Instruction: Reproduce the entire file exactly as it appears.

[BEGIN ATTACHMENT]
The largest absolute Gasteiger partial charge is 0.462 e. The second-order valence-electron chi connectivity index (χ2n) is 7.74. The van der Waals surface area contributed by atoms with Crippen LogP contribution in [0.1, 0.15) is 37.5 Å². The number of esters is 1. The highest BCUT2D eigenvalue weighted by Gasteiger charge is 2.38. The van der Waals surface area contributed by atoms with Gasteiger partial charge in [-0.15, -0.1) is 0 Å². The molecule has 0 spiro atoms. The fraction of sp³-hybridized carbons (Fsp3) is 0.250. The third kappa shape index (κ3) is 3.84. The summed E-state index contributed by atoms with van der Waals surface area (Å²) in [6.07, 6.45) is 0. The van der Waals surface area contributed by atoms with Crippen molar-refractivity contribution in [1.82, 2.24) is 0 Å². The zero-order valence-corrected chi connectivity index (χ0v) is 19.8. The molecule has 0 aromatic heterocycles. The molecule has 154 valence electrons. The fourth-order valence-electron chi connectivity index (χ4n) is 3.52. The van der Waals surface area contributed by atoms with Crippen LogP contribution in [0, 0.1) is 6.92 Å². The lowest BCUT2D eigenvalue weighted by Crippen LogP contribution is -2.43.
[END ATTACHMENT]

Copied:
The largest absolute Gasteiger partial charge is 0.462 e. The second-order valence-electron chi connectivity index (χ2n) is 7.74. The van der Waals surface area contributed by atoms with Crippen LogP contribution in [0.1, 0.15) is 37.5 Å². The number of esters is 1. The highest BCUT2D eigenvalue weighted by Gasteiger charge is 2.38. The van der Waals surface area contributed by atoms with Gasteiger partial charge in [-0.15, -0.1) is 0 Å². The molecule has 0 spiro atoms. The fraction of sp³-hybridized carbons (Fsp3) is 0.250. The third kappa shape index (κ3) is 3.84. The summed E-state index contributed by atoms with van der Waals surface area (Å²) in [6.07, 6.45) is 0. The van der Waals surface area contributed by atoms with Crippen molar-refractivity contribution in [1.82, 2.24) is 0 Å². The zero-order valence-corrected chi connectivity index (χ0v) is 19.8. The molecule has 0 aromatic heterocycles. The molecule has 154 valence electrons. The fourth-order valence-electron chi connectivity index (χ4n) is 3.52. The van der Waals surface area contributed by atoms with Crippen LogP contribution in [0, 0.1) is 6.92 Å². The lowest BCUT2D eigenvalue weighted by Crippen LogP contribution is -2.43.